Sign now to help lower the cost of life-saving epinephrine!

More than 32 million Americans live with life-threatening food allergies.

Epinephrine is the only medicine that stops an anaphylactic attack from happening. But over the past ten years, the cost of epinephrine auto-injectors has gone from roughly $50 in out-of-pocket expenses to between $400 and $700.

Epinephrine has a one-year expiration date even though research has shown the medicine works in year two and three. Recently, Congresswoman Matsui introduced H.R. 7669 - bipartisan legislation that would give the FDA the power to extend the expiration date on certain medicine like epinephrine. This will help lower the cost of this critical medicine over time and help encourage working families to get prescriptions filled.

Sign now and tell your Representative to support H.R.7669, and help lower the cost of life-saving epinephrine!

Dear Representative,

I am writing to you, advocating with Food Allergy Research and Education (FARE), asking you to cosponsor H.R. 7669, the Drug Shortages Shelf-Life Extension Act.

This legislation would extend the expiration dates of a number of highly needed life saving medications, including epinephrine auto injectors which are essential and often unaffordable for food allergy families. One of the greatest burdens food allergy patients and families face is the rising cost of epinephrine auto- injectors.

A CNN story from 2017 cited that the cost of these life-saving devices had increased by more than 400% since 2007. In 2022, prices continue to rise as advocates have shared that they now pay anywhere between $400 to $700 in out-of-pocket expenses as opposed to $50 a few years ago.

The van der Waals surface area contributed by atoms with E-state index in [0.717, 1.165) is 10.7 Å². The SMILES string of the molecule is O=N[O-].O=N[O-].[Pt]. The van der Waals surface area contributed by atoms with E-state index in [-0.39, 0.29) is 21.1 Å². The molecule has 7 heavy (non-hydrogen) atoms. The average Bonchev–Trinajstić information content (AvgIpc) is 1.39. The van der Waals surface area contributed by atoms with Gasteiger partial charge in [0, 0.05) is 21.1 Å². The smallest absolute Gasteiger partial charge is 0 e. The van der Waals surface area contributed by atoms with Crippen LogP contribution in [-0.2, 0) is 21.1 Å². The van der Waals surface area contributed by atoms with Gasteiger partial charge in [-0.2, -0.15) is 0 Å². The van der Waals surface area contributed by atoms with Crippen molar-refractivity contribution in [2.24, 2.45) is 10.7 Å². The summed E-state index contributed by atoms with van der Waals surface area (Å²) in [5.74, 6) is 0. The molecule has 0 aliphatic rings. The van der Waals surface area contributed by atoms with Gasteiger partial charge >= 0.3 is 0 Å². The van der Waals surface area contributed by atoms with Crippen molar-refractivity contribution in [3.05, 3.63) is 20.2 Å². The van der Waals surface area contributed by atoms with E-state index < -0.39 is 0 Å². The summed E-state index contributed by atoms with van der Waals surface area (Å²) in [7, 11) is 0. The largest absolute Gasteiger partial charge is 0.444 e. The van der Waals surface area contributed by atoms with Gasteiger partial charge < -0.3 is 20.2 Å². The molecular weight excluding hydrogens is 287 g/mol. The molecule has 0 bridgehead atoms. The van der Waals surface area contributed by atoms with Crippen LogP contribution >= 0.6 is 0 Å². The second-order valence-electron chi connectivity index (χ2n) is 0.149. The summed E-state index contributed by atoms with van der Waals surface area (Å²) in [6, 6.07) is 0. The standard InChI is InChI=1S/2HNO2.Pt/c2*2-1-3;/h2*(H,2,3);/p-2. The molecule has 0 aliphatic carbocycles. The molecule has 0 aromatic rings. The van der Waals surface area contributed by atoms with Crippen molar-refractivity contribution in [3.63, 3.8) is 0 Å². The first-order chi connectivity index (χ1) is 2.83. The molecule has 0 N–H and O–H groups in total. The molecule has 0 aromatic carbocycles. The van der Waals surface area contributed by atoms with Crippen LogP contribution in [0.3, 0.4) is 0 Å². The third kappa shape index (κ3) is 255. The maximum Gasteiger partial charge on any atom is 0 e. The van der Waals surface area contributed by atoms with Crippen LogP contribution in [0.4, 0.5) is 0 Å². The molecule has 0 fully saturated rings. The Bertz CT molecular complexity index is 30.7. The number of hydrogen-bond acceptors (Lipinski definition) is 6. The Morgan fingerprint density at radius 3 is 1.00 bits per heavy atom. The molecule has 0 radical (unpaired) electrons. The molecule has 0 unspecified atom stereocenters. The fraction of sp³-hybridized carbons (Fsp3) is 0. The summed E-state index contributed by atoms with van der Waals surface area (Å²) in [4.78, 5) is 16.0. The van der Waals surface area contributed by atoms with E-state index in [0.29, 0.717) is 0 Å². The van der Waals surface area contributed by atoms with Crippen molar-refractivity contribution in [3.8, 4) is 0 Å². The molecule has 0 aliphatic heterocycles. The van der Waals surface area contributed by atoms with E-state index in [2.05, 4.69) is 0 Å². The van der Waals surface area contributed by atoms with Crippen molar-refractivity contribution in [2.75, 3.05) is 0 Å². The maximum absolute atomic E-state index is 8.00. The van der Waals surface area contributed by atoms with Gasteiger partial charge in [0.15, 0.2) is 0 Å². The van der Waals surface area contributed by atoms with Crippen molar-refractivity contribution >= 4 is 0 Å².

Last year, FARE conducted a survey of nearly 6,000 food allergy patients and families where the vast majority of respondents, 91%, earned less than $75K per year and 15% reported an income below the federal poverty guidelines for a family of four.

Among respondents, our research found that cost was the primary reason for why prescriptions were either left unfilled or not refilled after the medicine expired. Yet, research from 2017 and 2019 about epinephrine auto-injectors and their expiration dates reached the same conclusion--that these devices were effective under the FDA standard years after their expiration dates had been reached.

The 2019 study said, "All of the EAIs analyzed up to 30 months (2.5 years) beyond the labeled expiration date retained at least 90% of the drug content."

Please help the food allergy families in our district afford this life saving medication and cosponsor H.R. 7669 today.

[your name]

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